Monday, April 29, 2013

TRULY by Summer Day (inspired by Persuasion) chapter Twenty: "Sailing"

Chapter Twenty
My sisters were determined to go; my cousins were already on their way. There was really no way I could get out of going sailing... even though it was truly obvious Ben wanted nothing to do with me. Besides, why would I let him steal my cousins and stalk me out of town?... Confessions of a Post-teenage Hermit
    Melissa sat on the couch at my father’s house, covered in baby items: clothes, diapers, cream, bottles and a rattle, waiting for the afternoon nanny to arrive.
   “Hey Missy, I’ve rarely seen you so hands on,” I said sarcastically as I arrived home.  
   “Here, take him,” my sister said, handing me the baby. “I have to change. I just finished feeding him before you arrived and he promptly threw up all over my new top. I’m coming sailing with you. Word spreads quickly by text.”
   I washed my hands and took the baby who gurgled and instantly sucked on my finger. Sitting on the side of the couch I prepared myself for my sister’s diatribe.
  “I cannot believe the afternoon nanny is this late!”
   “We could always go to Farmer’s Markets instead and just take him with us… “
   “Are you insane? I’ve pumped enough milk to stay out of this place for at least three hours and we are getting out of here and going sailing, like I said we would. Besides, I’m not going home to Venice Beach until Fred apologizes and I’m fed up with staring at these walls.”
    Fred had forgotten their wedding anniversary and Melissa was mortified. I listened to her complain for the twenty minutes it took her to get ready and hand me a new top to wear, more because she didn’t want to be embarrassed in public than because she actually wanted me to look good. 
     Finally, we were ready. The nanny arrived, the sleeping baby was kissed and we loaded up the car and took off to the marina with a quick stop at Wentworth’s Farmers’ Markets.
     We were an hour early and Melissa was starving. I was hoping she’d forget all about sailing if she was side tracked at the Farmers’ Markets near the Wentworth Marina. Eleanor and Liz were meeting us there. I drove. I loved driving to this part of California. The Marina and the markets were lovely. I drove right on the speed limit which went against my usually withdrawn personality. I was excited about lunch and the loud stereo drowned out Melissa’s nasal voice.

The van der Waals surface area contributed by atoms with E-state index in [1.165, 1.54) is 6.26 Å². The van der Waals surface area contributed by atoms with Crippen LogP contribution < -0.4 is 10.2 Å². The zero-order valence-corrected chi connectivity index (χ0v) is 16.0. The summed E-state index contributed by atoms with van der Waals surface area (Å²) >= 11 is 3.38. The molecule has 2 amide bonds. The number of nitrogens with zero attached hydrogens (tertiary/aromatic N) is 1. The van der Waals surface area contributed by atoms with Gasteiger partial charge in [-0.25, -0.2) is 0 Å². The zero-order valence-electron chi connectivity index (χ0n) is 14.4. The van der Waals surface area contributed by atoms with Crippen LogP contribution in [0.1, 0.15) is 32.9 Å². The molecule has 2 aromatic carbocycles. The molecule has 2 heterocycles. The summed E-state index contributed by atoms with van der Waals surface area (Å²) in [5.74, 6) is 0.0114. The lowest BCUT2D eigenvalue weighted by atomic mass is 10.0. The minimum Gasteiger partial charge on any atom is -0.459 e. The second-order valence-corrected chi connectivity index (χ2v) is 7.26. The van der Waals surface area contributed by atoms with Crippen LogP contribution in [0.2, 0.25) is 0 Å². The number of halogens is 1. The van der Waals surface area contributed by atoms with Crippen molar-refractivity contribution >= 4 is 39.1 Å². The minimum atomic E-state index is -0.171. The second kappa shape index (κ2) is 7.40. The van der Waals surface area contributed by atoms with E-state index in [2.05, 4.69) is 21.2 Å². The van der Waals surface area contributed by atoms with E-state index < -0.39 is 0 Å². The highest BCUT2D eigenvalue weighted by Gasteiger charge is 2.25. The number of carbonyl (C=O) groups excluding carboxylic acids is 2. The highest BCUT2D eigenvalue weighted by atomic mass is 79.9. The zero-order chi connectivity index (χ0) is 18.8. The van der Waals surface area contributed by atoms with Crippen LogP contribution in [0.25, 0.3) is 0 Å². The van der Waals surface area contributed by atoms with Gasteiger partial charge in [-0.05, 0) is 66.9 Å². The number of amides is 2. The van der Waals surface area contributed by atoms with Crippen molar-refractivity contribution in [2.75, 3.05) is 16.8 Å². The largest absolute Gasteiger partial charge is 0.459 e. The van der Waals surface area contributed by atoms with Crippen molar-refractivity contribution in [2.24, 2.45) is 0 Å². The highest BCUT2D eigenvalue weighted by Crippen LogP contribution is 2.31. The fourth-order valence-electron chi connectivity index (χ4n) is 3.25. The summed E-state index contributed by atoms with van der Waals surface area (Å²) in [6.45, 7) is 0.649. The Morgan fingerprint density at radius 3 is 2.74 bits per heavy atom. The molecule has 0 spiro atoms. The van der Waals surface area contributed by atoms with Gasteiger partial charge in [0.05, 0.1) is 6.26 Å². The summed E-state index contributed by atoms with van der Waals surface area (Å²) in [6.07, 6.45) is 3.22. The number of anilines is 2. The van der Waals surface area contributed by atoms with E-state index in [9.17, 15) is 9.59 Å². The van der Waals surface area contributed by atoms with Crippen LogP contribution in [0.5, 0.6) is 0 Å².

“I’m looking forward to eating,” Melissa said, above the whirr of the engine. “Feeding babies makes you so hungry and the good news is, you don’t put on any more weight.”
    These were the gems of advice my younger sister supplied me with and I supposed one day I’d be grateful for them.
    “Yes,” I replied. I particularly liked the hot turkey sandwiches they sold at the Farmers Markets for lunch. That was exactly what I looked forward to as Melissa giggled and proceeded to tell me how thrilling it all was to be out of the house and “back in the outside world.”
      “Of course, my husband and children are everything to me. I don’t know how you can go through your life without them,” she added, as if I had a choice but no hope of ever finding a man of my own.
     Realistically, she was right. There was only a chance you’d meet the one in this life or that person wouldn’t be the one. Maybe there were twos, threes, sixes, eights and beyond. I knew, for some people, there were.
     Melissa continued, “Even if you joined every dating site on the planet, in the end, unless you wanted to sleep around indefinitely, men still seem to have the upper hand. Percentage wise, there are more straight, available females than straight, available, eligible males, once you get beyond a certain age. Of course, you haven’t reached that age, yet, but who knows?”
    “Thanks Missy. Thanks for your great advice. Considering you’ve been married since you were eighteen, your insights are really valuable,” I said sarcastically.  
     “Well, I’ve been doing some online research – for you.”
     “Thanks Melissa.”
     Perhaps Missy was right, although her criticisms of my choices always made her questionable ones seem more valid.